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Alejandro Navas, Professor of Sociology, University of Navarra, Spain
Youth take to the streets
"Finally", we could say. The dimensions and depth of the crisis made some subject street revolt inevitable, if the official unemployment figures are true. "The recklessness of the elites," was the title of a recent article by Paul Krugman, award Nobel laureate of Economics. Of course we all - the political class , the banks, the companies, the ordinary people - are responsible for the current status , but the elites are more to blame.
A blind and incompetent government. A selfish and speculative financial system. Political representatives who are not up to the task. A justice system subjugated to those who rule. Trade unions financed by the treasury. A good part of the media sold to power and money. A mediocre system educational ... Not everything seems disastrous, in some areas we are even leaders in the world: sports, gastronomy, plastic arts, some leading companies in their sectors.
The political and economic deterioration has led our society to an impasse with no apparent way out, and people have had enough. It is easy to diagnose our ills, and the people camped in Puerta del Sol have said nothing new about it. The problems will arise when it comes to articulating positive actions to build that new, fairer order that the street is demanding.
The authorities and Minister Rubalcaba -I suppose- will allow the demonstrators to continue occupying the squares of our cities until the end of the workshop electoral campaign. The Government is not interested in images of clashes between police and citizens, much less of injured people or of urban furniture set on fire. But on Monday 23rd, with the electoral hangover, it will have to go back to work and those public squares will have to be cleared. Leaving the urban centers in the hands of the campers would give a third-world impression that the Executive will not be able to afford either (I speak of image because it is the main criterion that inspires the action of the Government).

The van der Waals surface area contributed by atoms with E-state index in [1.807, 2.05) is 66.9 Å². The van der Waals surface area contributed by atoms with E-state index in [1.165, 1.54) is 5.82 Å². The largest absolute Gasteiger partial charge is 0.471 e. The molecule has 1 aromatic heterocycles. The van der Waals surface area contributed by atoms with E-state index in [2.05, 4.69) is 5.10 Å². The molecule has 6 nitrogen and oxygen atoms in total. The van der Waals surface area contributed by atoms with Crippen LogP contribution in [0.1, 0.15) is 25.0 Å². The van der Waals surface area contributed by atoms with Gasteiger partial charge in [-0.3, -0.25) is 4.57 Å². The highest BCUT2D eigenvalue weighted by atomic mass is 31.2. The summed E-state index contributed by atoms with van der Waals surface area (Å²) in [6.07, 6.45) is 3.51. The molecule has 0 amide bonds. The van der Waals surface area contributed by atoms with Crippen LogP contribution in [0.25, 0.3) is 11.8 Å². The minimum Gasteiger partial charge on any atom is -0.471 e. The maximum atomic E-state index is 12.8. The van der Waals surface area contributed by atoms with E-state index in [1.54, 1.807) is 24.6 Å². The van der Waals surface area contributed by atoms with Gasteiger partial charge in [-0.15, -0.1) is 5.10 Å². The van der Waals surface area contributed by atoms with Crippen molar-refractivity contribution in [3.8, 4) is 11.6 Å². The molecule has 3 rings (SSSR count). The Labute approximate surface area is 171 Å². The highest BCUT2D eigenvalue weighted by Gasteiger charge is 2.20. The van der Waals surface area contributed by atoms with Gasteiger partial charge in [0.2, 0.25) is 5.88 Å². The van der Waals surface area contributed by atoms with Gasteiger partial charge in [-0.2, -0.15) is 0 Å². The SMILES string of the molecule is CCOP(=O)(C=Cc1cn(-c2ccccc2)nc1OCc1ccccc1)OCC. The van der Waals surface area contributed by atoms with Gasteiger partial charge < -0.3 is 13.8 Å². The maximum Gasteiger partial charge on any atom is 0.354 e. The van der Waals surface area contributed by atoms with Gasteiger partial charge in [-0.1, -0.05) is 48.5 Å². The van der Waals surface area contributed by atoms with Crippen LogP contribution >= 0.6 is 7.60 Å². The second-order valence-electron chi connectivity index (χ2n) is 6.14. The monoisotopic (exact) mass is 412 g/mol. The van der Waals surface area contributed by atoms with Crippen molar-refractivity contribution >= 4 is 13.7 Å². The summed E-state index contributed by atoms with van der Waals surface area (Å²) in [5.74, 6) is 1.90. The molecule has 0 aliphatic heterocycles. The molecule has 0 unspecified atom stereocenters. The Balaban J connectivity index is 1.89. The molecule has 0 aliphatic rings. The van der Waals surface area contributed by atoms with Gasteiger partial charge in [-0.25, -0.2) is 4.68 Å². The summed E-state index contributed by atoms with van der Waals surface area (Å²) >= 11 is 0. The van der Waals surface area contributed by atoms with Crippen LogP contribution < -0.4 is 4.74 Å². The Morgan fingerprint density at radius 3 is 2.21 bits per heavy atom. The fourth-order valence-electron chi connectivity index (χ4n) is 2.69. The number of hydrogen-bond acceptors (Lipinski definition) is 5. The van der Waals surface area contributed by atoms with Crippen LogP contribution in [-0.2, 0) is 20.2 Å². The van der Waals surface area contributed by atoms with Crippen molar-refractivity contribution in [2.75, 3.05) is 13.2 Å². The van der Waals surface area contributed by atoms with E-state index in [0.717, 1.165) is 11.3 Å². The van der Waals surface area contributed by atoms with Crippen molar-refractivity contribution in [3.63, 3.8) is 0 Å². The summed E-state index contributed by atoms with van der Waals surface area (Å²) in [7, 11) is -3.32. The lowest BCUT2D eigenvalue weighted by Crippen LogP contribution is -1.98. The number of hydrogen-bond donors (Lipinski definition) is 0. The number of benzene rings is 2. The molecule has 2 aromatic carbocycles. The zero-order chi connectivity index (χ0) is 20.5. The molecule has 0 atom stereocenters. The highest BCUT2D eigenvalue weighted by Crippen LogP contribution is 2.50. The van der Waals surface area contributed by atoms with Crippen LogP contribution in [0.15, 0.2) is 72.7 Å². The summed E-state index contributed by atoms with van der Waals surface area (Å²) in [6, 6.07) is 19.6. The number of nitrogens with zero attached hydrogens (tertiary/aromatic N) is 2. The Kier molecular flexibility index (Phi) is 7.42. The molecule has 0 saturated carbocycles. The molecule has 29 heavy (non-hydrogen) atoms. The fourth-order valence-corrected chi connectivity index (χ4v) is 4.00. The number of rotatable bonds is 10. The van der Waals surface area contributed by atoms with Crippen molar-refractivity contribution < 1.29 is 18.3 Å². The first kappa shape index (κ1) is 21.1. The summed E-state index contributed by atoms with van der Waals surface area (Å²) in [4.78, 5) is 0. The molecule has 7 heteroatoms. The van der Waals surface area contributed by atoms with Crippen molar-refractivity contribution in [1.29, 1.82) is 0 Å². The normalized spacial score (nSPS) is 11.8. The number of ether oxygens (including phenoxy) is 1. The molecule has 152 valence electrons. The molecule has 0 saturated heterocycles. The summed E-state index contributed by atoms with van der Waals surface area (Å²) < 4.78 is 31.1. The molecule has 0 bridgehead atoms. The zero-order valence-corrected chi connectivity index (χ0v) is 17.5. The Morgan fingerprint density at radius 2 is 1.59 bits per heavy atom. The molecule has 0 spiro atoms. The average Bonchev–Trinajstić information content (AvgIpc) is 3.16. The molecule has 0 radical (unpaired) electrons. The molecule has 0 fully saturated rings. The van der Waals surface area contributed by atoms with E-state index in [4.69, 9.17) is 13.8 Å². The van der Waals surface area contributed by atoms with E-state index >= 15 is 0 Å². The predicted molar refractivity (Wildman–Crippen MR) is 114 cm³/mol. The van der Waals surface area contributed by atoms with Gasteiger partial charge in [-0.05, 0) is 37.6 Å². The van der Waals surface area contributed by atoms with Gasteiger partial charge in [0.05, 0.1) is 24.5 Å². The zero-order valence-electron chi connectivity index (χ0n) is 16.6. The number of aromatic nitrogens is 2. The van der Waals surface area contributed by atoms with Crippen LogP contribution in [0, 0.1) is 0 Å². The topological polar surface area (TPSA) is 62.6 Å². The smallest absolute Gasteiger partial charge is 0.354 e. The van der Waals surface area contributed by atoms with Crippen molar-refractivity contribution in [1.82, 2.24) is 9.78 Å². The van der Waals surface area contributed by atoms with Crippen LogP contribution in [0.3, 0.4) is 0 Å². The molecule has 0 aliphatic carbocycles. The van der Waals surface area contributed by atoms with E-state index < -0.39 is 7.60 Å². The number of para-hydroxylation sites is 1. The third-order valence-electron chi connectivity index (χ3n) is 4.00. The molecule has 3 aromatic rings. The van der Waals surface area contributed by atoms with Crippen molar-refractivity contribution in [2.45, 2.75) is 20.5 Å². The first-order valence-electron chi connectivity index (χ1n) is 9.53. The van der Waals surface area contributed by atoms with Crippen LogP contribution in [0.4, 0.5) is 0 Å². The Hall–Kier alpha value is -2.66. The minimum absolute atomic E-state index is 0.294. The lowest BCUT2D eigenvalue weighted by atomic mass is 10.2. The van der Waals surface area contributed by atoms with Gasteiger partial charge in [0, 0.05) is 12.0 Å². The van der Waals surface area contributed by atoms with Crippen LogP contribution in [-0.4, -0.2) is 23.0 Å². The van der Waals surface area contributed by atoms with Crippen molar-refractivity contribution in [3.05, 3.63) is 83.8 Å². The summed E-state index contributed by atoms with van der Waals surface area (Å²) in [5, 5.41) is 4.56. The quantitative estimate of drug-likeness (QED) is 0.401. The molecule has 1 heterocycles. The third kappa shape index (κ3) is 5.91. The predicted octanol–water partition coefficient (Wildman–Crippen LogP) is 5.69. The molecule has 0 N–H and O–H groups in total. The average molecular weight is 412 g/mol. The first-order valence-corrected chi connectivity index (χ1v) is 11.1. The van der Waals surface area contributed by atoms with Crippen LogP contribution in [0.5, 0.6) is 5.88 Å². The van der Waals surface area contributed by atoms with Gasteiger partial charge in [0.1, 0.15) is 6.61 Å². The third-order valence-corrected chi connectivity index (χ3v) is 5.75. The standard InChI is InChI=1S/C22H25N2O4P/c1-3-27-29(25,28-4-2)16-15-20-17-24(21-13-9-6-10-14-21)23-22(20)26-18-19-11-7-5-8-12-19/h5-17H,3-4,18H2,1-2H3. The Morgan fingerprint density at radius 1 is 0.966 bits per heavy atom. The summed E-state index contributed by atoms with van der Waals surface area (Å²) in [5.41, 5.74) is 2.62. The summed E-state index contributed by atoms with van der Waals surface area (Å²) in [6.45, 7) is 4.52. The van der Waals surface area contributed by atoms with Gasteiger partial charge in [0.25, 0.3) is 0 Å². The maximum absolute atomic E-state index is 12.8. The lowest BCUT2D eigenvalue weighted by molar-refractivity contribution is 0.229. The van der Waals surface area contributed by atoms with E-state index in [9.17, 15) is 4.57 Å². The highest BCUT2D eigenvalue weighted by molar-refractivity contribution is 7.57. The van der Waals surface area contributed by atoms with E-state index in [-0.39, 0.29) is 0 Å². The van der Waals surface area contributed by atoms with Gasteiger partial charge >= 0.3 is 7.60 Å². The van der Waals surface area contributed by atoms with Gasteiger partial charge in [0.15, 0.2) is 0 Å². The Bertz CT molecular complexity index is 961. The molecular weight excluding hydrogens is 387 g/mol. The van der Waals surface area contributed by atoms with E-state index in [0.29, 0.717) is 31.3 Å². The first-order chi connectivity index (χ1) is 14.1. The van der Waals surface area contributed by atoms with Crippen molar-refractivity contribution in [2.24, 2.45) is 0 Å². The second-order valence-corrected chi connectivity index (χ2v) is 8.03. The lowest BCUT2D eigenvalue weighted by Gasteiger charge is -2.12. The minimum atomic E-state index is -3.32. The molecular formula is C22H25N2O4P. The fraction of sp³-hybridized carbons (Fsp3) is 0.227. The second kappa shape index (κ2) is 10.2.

We shall see what slant the popular movement acquires. Opposing groups, anti-system and representatives of the political establishment, try to capitalize on the success and take advantage of it. In times of confusion, possibilities open up for bold and prepared people. "A revolution is not made, it is organized," said Lenin. Pure spontaneity leads to inoperability, so managers must take the lead if the movement aspires to last.
The protest sample has an undoubtedly transversal character, but young people are taking the lead. I understand how they feel, and I understand their indignation with a social regime that flatters them and, at the same time, closes almost all doors to them. Many are excellently prepared and eager to work - I consider it a privilege to have them on classroom- and it is outrageous that we offer them only precarious contracts and starvation wages. This is not the way to raise a family or have access to housing. It is logical that they despise the political class . But meeting incoherent that, then, they raise a series of demands, in the form of rights, addressed precisely to the State.
On the one hand, they seem to ignore that the State is embodied precisely in that class political so reviled. It is not an abstract entity that flutters in the sky, above the earthly society, ready to give us its gifts. On the other hand, the vindictive approach that demands everything from degree scroll as a right -Education, health, work, housing, culture, environment, etc. - is striking. Who is going to provide all this? With what resources? Where are the duties correlative to the rights? We should not wait for "someone" to come -from where?- to solve our problems. If the accredited specialization to civil society is serious, it is time to get down to real work. The Tunisian and Egyptian youth have shown that freedom is not a concession granted in a discretionary manner by the ruler, but something that normal people can and should take by force, directly. A little of that kind of spirit would come in handy in our country: for too long we have expected too much from a state to which we have surrendered so much power over our lives.